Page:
New Mexico Supreme Court Affirms Couy Griffin Removal


The deposed Republican Otero County Commissioner Couy Griffin failed to explain to New Mexico’s highest court how he would challenge his removal from elected office, so the court threw out his appeal.

The New Mexico Supreme Court on Tuesday issued a two-page order dismissing Griffin’s appeal of an earlier court ruling that removed him from his elected position and barred him for life from serving in elected federal and state positions.

The ruling marked the first time an elected official was unseated by court order as a result of participating in or supporting the Jan. 6 attack on the U.S. Capitol. Tuesday’s dismissal affirms the ruling.

Griffin told the Supreme Court on Sept. 23 he would appeal the district judge’s ruling.

When someone appeals a ruling to the New Mexico Supreme Court, they must file a statement that accurately and concisely explains the legal issues in the case and outlines how the courts have handled similar appeals in the past.

However, all five justices of the Supreme Court wrote on Tuesday that Griffin “failed to file a statement of issues” ahead of the 30-day deadline under the rules of New Mexico’s court system.

Citizens for Responsibility and Ethics in Washington (CREW) is one of the groups that initially brought the case against Griffin. The judge’s ruling in September was the first time that a public official was barred from office under the 14th Amendment of the U.S. Constitution, according to the organization.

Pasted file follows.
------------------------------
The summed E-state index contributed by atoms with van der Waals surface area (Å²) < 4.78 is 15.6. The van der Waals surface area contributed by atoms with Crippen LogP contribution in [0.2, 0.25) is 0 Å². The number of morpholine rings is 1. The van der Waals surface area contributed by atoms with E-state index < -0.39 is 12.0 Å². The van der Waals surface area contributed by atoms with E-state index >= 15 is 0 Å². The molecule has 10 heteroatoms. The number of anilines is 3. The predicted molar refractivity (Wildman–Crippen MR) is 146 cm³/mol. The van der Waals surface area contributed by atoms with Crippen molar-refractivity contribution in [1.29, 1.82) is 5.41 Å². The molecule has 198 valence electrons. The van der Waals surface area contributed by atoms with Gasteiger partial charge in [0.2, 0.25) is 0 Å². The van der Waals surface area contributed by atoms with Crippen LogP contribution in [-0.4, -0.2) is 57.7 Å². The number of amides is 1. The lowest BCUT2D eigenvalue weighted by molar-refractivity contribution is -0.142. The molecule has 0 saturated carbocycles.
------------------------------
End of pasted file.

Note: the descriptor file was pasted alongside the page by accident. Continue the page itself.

Section 3 of that amendment prohibits anyone who has “engaged in insurrection or rebellion” against the government from holding elected office. The district judge cited Griffin’s participation in the Jan. 6 attack as an “insurrection against the Constitution.”

In a 42-page "finding of fact" filed in the appeal, White, Mitchell and Lakind point to Griffin's actions and words as reason to uphold Mathew's original decision in the case.

CREW’s Chief Counsel Donald Sherman said the state Supreme Court’s ruling is an affirmation that the 14th Amendment “can and should be enforced against all the Jan. 6 insurrectionists who took an oath to defend the Constitution, whether they are current or former officeholders,” he said. “Today is an important day for our democracy.”

Just Tuesday before the dismissal of his appeal, Griffin appeared at the Otero County Commission meeting Nov. 10, during which he declared himself the "duly elected and legitimate county commissioner of District 2" to a round of applause from audience members.

Otero County Commission Chairwoman Vickie Marquardt was forced to clear the Commission chambers after an argument between Griffin and Commissioner Stephanie DuBois - appointed by Gov. Michelle Lujan Grisham to fill Griffin's former seat erupted. A meeting to certify the election on Thursday was much more civil. 

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